Best Float Valve Fiberglass Tank Options
I wanted to continue on our series about the setups for different kinds of livestock tanks. Best Float Valves function superbly well no matter the tank setup, but there are some differences in the installation. For this one, I wanted to look at fiberglass tanks.
If you are plumbing from the bottom of the tank, we shy away from hooking the valves to PEX or PVC pipes because of the torque the lever can apply to the pipe. They are also more easily broken by livestock. Instead, transition from PEX or PVC under the fiberglass to a stainless steel or brass pipe nipple that extends into the tank to the float valve. We recommend that the pipe nipple extend approximately 3" from the top of the fiberglass for valves with a straight arm. If your pipe comes up higher (less than 6" from the top of the water), any of our float valve kits can come with a bent arm. This will allow the valve to be as low as possible in the water and still permit the valve to open fully. With the bent arm, the pipe nipple can extend approximately 5".
We also have Riser Kits to help mount from the bottom if you have need of them. They are made of schedule 40 galvanized pipe with 4" thread on one end. They eliminate the need to solder the inlet pipe and can also be used for overflow into additional tanks. For the riser kit, we recommend drilling a hole through the bottom, connecting the pipe to our Riser Kit and our valve to that. Sealing with silicone is very helpful. The riser kits come from 3/4" to 2" and come in galvanized or stainless steel.
Some need to plumb from the top side of the tank. Our Side Mount Kits are an extremely durable solution for that situation. Measure your tank(s) at the widest part of the lip to determine what size will suit. They come in multiple sizes for your convenience and can pair with our high volume or standard valves. I would not use the high volume side mount kit on the fiberglass tank due to the stress on the tank. I would put a couple of posts in next to the tank, attach a 2x6 (or similar size) to those posts and then mount the valve off of that board. You can mount the pipe to that board with some u-bolts and then just invert the valve at the bottom of the pipe.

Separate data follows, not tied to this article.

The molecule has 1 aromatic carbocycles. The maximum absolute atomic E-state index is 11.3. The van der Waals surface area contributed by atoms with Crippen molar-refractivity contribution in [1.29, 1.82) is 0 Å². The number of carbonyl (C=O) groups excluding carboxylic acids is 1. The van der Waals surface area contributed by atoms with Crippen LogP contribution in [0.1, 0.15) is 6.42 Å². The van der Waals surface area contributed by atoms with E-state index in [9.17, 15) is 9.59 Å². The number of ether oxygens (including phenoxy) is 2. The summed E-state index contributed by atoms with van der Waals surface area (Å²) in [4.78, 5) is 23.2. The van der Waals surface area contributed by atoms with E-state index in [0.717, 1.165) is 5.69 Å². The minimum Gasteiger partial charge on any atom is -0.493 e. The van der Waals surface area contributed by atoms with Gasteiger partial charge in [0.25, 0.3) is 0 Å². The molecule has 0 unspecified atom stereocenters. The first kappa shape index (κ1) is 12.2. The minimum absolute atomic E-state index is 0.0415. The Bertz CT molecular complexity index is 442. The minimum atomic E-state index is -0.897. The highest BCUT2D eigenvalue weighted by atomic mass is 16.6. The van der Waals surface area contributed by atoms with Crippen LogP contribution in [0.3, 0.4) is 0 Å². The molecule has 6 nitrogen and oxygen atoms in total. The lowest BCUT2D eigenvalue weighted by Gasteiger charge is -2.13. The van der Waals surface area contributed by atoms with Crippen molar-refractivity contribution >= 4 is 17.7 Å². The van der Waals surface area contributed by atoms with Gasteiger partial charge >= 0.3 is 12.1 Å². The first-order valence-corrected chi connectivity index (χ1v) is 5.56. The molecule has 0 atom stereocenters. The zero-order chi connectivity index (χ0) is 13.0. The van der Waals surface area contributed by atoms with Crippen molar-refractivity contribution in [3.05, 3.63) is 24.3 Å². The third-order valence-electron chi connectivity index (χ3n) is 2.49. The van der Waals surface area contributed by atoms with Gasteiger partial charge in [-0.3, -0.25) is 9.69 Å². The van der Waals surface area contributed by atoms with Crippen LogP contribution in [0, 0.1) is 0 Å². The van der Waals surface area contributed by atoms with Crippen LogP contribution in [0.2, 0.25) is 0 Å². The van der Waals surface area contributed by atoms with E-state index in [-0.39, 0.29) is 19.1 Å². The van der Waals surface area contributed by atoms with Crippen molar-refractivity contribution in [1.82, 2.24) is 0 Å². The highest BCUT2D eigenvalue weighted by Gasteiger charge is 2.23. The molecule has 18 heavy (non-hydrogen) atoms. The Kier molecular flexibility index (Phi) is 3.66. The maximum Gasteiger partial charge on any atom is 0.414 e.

A drain pipe is not absolutely necessary, but if it is convenient, go ahead and put one on in especially if you are going to install ice prevention products. It will be easier to clean the tank and you won't have to siphon or pump it out.The standard level for an overflow pipe is 1-2" from the top of the tank, or full if the wind won't bother it.
If your pressure is pushing 90 psi, then we recommend sizing up on the floats to handle that. The side mount kit loses some of the capability for pressure of the kits mounted from the bottom. Contact us with questions about this. For the height of the float, shoot for setting to be 2/3 underwater in high pressure. We have barrel floats and pan floats. The barrel floats are our most basic float and will take up to 90 psi. Our pan floats (pictured below) are adjusted from the top of the water and perform better in highly windy areas. The pan floats allow for higher pressure as well, up to 165 psi.
Once installed the only semi-regular maintenance will be the poppet washers. Some replace them every 6 months, some every 3-5 years. If you start to have a little overflow, these will fix the problem 9 times out of 10.
Here's our page of Float Valve Kits so that you can the float valves for your particular livestock situation.
If you are in New Mexico and looking for fiberglass tanks and/or refurbishing old stock tanks, check out our dealer Dee Studdard.
As always, if you have questions, please contact us. We love getting to serve and helping you set up for success.